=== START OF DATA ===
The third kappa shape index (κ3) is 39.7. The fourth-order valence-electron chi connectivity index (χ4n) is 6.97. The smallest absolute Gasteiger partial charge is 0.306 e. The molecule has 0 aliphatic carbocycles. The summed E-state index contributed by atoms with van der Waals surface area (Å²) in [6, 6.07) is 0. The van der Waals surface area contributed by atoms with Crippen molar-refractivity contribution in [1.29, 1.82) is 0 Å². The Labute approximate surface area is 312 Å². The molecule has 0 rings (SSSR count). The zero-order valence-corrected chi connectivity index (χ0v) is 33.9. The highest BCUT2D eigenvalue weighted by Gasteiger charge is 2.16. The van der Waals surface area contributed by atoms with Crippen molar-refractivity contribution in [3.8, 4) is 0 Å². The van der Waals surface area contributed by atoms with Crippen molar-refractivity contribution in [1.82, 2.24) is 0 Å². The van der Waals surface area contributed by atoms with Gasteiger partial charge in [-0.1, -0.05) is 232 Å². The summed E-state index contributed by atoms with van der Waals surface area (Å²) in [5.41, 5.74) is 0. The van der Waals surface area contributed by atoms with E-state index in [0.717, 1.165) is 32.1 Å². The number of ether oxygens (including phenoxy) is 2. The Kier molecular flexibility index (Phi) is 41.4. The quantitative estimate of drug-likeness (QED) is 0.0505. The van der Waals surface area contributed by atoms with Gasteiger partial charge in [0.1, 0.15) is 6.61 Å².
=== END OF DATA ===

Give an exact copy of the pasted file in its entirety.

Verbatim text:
The third kappa shape index (κ3) is 39.7. The fourth-order valence-electron chi connectivity index (χ4n) is 6.97. The smallest absolute Gasteiger partial charge is 0.306 e. The molecule has 0 aliphatic carbocycles. The summed E-state index contributed by atoms with van der Waals surface area (Å²) in [6, 6.07) is 0. The van der Waals surface area contributed by atoms with Crippen molar-refractivity contribution in [1.29, 1.82) is 0 Å². The Labute approximate surface area is 312 Å². The molecule has 0 rings (SSSR count). The zero-order valence-corrected chi connectivity index (χ0v) is 33.9. The highest BCUT2D eigenvalue weighted by Gasteiger charge is 2.16. The van der Waals surface area contributed by atoms with Crippen molar-refractivity contribution in [3.8, 4) is 0 Å². The van der Waals surface area contributed by atoms with Crippen molar-refractivity contribution in [1.82, 2.24) is 0 Å². The van der Waals surface area contributed by atoms with Gasteiger partial charge in [-0.1, -0.05) is 232 Å². The summed E-state index contributed by atoms with van der Waals surface area (Å²) in [5.41, 5.74) is 0. The van der Waals surface area contributed by atoms with E-state index in [0.717, 1.165) is 32.1 Å². The number of ether oxygens (including phenoxy) is 2. The Kier molecular flexibility index (Phi) is 41.4. The quantitative estimate of drug-likeness (QED) is 0.0505. The van der Waals surface area contributed by atoms with Gasteiger partial charge in [0.1, 0.15) is 6.61 Å².